Gen. Taylor's Politics?Question Settled.?The
Democratic Advocate, of Baton
Rouge, (the place of Gen. Taylor's residence,)
which may be supposed of course
well acquainted with Gen. Taylor's opinions
gives the following account of them :
"Our contemporaries are disputing about
Gen. Taylor's politics. There need be no
uiiuv-uiiy uu una |JUIUI . vjieil. 1 iiyiui guvu
his last vote for Gen. Jackson?he would
have voted for Henry Clay, at the late election,
because he personally esteemed and admired
him as a statesman, and because
he was opposed to the annexation of Texas,
on constitutional grounds. Gen. Taylor
says he belongs to no party, but is called a
whig. Gen. T., thought the war with Mexl'pn
pnnlrl nurrkf fr\ linuo Koon on/M'/ln/J
?- ?6?* u,u,utul
We are satisfied it is annoying to the old
General to hear of his nomination for the
Presidency. But, of one thing we can assure
our democratic friends, that Gen. T. is
no democrat j and we will say further?we
believe htt would never auk ? nnpstinn in f?r?.
1 --W-. ... -J/
pointing men to office, as to their politics,
but his measures would not harmonize well
with the late and prssent democratic administration?save
on the tariff!"
Why it There so Much Disease t
Because in numbers of things, we do just
what by our nature we were never Intended
to do.?For example:
1st. Man is intended to draw in freth uir
every time he breathes. Almost all people,
when in their shops, breathe the same air
over again. To show the necessity of allowing
fresh air continually to enter living
rooms, and the bad uir to escape, it may be
staled that every person, during each momontof
his life, destroys a quantity of air
twice as large as himself.
2nd. Man ought to breathe the pure air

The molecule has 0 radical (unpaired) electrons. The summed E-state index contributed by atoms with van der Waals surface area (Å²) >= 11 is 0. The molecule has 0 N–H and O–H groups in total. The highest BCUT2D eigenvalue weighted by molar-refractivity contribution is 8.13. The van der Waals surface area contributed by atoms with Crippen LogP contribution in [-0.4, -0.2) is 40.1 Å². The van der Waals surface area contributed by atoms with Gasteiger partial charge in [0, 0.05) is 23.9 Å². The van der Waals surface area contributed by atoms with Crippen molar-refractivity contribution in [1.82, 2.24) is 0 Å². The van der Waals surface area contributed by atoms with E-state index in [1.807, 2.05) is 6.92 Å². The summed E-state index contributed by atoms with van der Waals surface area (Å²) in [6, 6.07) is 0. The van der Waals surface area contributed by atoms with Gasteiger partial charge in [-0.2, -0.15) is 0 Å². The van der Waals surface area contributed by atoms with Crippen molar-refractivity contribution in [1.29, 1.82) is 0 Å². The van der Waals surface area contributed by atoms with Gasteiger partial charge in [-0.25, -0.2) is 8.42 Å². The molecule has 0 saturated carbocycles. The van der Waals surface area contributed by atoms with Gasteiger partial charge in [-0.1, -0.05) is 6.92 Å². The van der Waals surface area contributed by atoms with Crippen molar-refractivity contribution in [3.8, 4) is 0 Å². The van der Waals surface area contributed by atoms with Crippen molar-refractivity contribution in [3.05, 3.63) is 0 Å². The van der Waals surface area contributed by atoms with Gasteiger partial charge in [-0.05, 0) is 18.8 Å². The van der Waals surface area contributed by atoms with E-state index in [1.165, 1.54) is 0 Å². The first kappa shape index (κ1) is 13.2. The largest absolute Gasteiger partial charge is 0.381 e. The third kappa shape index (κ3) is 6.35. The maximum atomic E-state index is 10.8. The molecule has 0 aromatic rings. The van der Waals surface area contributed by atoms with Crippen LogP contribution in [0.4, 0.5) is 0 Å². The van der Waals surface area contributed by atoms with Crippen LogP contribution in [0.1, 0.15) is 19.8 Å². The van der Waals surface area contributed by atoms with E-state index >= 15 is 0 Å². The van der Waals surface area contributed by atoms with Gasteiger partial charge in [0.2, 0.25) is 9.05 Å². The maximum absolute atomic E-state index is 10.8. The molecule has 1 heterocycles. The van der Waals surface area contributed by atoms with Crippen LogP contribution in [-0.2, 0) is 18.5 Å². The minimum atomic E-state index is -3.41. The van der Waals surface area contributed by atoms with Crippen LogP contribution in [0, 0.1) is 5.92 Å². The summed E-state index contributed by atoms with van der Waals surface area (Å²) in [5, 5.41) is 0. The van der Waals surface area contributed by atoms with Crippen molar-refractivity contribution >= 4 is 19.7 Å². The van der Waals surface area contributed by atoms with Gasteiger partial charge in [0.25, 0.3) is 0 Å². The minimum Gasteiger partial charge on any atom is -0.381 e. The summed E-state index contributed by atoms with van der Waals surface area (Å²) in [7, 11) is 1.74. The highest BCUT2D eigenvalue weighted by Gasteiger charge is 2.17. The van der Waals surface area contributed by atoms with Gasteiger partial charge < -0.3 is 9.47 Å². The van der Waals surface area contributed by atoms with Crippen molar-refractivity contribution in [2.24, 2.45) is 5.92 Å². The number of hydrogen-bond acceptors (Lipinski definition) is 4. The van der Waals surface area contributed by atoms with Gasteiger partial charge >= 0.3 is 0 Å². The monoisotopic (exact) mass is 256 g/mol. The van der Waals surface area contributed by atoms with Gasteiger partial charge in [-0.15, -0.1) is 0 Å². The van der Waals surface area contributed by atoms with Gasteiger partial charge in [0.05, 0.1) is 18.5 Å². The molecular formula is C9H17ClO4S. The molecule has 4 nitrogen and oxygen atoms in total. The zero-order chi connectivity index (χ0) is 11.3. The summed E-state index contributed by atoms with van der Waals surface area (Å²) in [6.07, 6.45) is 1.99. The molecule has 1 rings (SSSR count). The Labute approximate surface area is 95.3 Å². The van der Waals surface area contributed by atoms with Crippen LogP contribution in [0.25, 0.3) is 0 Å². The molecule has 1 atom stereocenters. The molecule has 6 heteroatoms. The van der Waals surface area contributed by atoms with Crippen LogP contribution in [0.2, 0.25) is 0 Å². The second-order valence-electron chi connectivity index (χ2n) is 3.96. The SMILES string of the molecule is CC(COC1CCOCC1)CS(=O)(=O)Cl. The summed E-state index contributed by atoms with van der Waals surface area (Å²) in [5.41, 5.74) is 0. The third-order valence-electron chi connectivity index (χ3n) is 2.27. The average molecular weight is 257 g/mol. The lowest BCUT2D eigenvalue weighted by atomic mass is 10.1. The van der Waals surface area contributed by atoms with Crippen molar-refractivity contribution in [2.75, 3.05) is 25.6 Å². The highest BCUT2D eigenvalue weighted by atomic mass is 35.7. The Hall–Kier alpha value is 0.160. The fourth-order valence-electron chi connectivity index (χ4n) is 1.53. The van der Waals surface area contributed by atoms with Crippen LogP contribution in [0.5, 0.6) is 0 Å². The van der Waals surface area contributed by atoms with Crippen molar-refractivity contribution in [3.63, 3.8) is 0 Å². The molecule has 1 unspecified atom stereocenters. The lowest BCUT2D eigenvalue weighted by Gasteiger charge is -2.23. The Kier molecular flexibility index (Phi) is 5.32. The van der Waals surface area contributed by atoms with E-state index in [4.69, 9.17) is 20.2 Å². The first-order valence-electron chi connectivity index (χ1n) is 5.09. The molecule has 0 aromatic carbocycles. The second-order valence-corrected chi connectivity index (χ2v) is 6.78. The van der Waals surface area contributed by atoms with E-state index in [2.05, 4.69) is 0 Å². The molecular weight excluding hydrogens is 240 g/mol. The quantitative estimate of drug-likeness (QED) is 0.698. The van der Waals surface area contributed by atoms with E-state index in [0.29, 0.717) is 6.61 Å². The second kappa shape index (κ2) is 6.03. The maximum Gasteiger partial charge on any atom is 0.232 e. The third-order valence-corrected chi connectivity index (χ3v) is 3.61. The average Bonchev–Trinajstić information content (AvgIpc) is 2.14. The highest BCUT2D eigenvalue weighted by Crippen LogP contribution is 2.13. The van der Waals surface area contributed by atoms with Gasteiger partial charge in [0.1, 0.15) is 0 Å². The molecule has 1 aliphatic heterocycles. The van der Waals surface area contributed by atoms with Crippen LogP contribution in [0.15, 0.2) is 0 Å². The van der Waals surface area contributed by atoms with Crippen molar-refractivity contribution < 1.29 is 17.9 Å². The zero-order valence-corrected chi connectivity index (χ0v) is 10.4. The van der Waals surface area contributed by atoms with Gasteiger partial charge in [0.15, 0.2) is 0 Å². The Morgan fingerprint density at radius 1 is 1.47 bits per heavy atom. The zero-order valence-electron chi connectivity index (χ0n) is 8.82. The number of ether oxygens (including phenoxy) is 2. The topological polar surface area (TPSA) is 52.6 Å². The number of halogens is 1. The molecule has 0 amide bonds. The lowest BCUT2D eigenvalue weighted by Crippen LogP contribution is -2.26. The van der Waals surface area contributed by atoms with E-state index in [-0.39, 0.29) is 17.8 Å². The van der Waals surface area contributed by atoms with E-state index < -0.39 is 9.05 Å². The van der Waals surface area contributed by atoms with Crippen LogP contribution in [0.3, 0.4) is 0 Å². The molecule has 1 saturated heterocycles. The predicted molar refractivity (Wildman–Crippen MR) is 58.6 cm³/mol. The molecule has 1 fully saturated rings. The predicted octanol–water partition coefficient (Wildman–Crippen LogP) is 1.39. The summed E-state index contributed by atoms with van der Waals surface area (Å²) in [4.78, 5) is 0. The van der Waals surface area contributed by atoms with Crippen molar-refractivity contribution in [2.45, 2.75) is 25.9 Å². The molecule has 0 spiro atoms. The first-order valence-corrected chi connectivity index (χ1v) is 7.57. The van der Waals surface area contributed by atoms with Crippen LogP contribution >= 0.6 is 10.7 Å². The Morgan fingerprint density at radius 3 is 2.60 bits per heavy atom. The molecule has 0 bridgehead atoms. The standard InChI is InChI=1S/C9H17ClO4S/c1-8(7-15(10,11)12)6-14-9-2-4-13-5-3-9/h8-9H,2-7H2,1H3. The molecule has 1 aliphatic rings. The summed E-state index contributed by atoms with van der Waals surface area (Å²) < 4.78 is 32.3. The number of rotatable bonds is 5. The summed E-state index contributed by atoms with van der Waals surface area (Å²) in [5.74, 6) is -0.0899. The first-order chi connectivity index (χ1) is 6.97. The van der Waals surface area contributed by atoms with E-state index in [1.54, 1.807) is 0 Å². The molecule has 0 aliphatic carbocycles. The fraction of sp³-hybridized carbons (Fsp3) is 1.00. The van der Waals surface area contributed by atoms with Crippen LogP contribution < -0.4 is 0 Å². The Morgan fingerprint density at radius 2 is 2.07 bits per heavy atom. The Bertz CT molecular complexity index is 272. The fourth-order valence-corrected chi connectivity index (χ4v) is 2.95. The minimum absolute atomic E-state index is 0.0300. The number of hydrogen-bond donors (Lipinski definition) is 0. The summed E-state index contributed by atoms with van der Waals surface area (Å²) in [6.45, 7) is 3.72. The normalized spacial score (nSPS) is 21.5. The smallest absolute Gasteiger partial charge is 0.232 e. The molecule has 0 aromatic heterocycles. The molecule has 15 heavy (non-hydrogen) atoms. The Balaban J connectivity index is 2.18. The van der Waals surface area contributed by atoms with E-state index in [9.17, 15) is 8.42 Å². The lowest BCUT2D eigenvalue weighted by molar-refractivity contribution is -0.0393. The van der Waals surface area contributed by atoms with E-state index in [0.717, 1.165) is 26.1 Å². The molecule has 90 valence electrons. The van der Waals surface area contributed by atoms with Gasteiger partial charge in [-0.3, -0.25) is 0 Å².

every breath. Our sewers and drains are
so bad, that the vapours and foul gasses
rise, and we breathe them.
3rd. Man was intended to take exercise
in the open air every day. Neither his
heart, his stomach and bowels, his skin, his
liver, his lungs, his kidneys, nor his brain
will act rightly, without walking exercisc
every day. Most of us do not get any walk,
or only a very short one, which is scarcely
of any use.
4th. Man is formed to take simple, plain
and wholesome food. He eats all sorts of
things, which not only do him no good, but
harm ; and drinks large quantities of beer,
and spirits and wine, which hurt his stoinack
and take away the proper use of the
5th. I\~ i.n ought to wash himself all over
with w.i 'ery day, so as to eleanse the
pores oft.. else they get stopped up; he
cannot pe* rightly, and his skin cannot
breathe- - lie majority of the people only
wash their hands and laces.
6th Man should wear clean clothes next
to his skin, because the body gives ofTbad
fluids. At present many people wear the
same thing day after day for weeks together.
. 7th. Man was intended to live in the light.
?Many, very many, have scarcely any in
8th. Man, in this climate, must wear
warm clothing. Many have no flannel
and are clad with heavy and useless
The Heathen World.
According to the most accurate recent
calculations, the entire population of the
earth is about one thousand millions ol in
habitants. The following' is as accurate a
destribution of their religious clases as can
well be made, and answers every purpose,
in order to have a practicable view of the
condition of the world:
I Protestants, - 70,000,000
i Roman Caiholicks, - - 130,000,000
| Greek Church, - - 50,000,000
| Armenians and others, - - 8,000,000
I Jews, 6.000,000
i Mahomedans, - - 100,000,000
j Pagans, 030,000,000
T lAAft nr\r? nnn
1U l.llj - 1 UUUjUUU,UUU
The Christian Journal remarks: "It is
now about forty years since the commencement
of the modern missionary effort.
There are now among the heathen about 2,
000 missionaries; and these occupy nearly
as many stations. In connection with these,
there are 7000 or 8000 native and other salaried
teachers, catechists, helpers, and assistant",
of various kinds, engaged in the offices